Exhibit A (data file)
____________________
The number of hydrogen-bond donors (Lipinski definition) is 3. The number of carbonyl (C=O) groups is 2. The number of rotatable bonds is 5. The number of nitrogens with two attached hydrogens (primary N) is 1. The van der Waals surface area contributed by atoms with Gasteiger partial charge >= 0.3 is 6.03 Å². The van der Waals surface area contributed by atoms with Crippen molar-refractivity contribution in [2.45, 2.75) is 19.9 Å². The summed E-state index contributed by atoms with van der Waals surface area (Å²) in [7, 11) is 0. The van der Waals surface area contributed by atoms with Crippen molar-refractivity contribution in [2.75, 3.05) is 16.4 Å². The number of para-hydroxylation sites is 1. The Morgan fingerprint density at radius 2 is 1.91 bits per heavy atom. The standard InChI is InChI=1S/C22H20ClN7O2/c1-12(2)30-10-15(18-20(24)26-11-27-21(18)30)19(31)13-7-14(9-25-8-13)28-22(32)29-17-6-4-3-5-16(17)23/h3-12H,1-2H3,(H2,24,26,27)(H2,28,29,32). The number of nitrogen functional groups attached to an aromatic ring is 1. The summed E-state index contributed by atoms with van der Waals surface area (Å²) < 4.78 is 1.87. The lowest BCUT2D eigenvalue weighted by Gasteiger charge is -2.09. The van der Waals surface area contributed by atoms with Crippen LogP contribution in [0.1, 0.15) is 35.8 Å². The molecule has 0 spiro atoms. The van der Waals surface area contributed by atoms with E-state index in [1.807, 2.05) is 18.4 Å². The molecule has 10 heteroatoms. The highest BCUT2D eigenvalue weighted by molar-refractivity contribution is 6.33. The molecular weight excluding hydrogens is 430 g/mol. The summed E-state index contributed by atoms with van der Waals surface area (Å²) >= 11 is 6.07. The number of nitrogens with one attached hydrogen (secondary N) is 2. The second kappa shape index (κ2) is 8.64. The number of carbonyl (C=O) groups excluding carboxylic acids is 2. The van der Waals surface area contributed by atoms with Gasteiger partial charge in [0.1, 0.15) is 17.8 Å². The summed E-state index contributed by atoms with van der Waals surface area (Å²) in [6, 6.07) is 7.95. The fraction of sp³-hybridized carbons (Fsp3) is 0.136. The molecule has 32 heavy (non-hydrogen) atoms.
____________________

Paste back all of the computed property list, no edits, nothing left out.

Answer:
The number of hydrogen-bond donors (Lipinski definition) is 3. The number of carbonyl (C=O) groups is 2. The number of rotatable bonds is 5. The number of nitrogens with two attached hydrogens (primary N) is 1. The van der Waals surface area contributed by atoms with Gasteiger partial charge >= 0.3 is 6.03 Å². The van der Waals surface area contributed by atoms with Crippen molar-refractivity contribution in [2.45, 2.75) is 19.9 Å². The summed E-state index contributed by atoms with van der Waals surface area (Å²) in [7, 11) is 0. The van der Waals surface area contributed by atoms with Crippen molar-refractivity contribution in [2.75, 3.05) is 16.4 Å². The number of para-hydroxylation sites is 1. The Morgan fingerprint density at radius 2 is 1.91 bits per heavy atom. The standard InChI is InChI=1S/C22H20ClN7O2/c1-12(2)30-10-15(18-20(24)26-11-27-21(18)30)19(31)13-7-14(9-25-8-13)28-22(32)29-17-6-4-3-5-16(17)23/h3-12H,1-2H3,(H2,24,26,27)(H2,28,29,32). The number of nitrogen functional groups attached to an aromatic ring is 1. The summed E-state index contributed by atoms with van der Waals surface area (Å²) < 4.78 is 1.87. The lowest BCUT2D eigenvalue weighted by Gasteiger charge is -2.09. The van der Waals surface area contributed by atoms with Crippen LogP contribution in [0.1, 0.15) is 35.8 Å². The molecule has 0 spiro atoms. The van der Waals surface area contributed by atoms with E-state index in [1.807, 2.05) is 18.4 Å². The molecule has 10 heteroatoms. The highest BCUT2D eigenvalue weighted by molar-refractivity contribution is 6.33. The molecular weight excluding hydrogens is 430 g/mol. The summed E-state index contributed by atoms with van der Waals surface area (Å²) >= 11 is 6.07. The number of nitrogens with one attached hydrogen (secondary N) is 2. The second kappa shape index (κ2) is 8.64. The number of carbonyl (C=O) groups excluding carboxylic acids is 2. The van der Waals surface area contributed by atoms with Gasteiger partial charge in [0.1, 0.15) is 17.8 Å². The summed E-state index contributed by atoms with van der Waals surface area (Å²) in [6, 6.07) is 7.95. The fraction of sp³-hybridized carbons (Fsp3) is 0.136. The molecule has 32 heavy (non-hydrogen) atoms.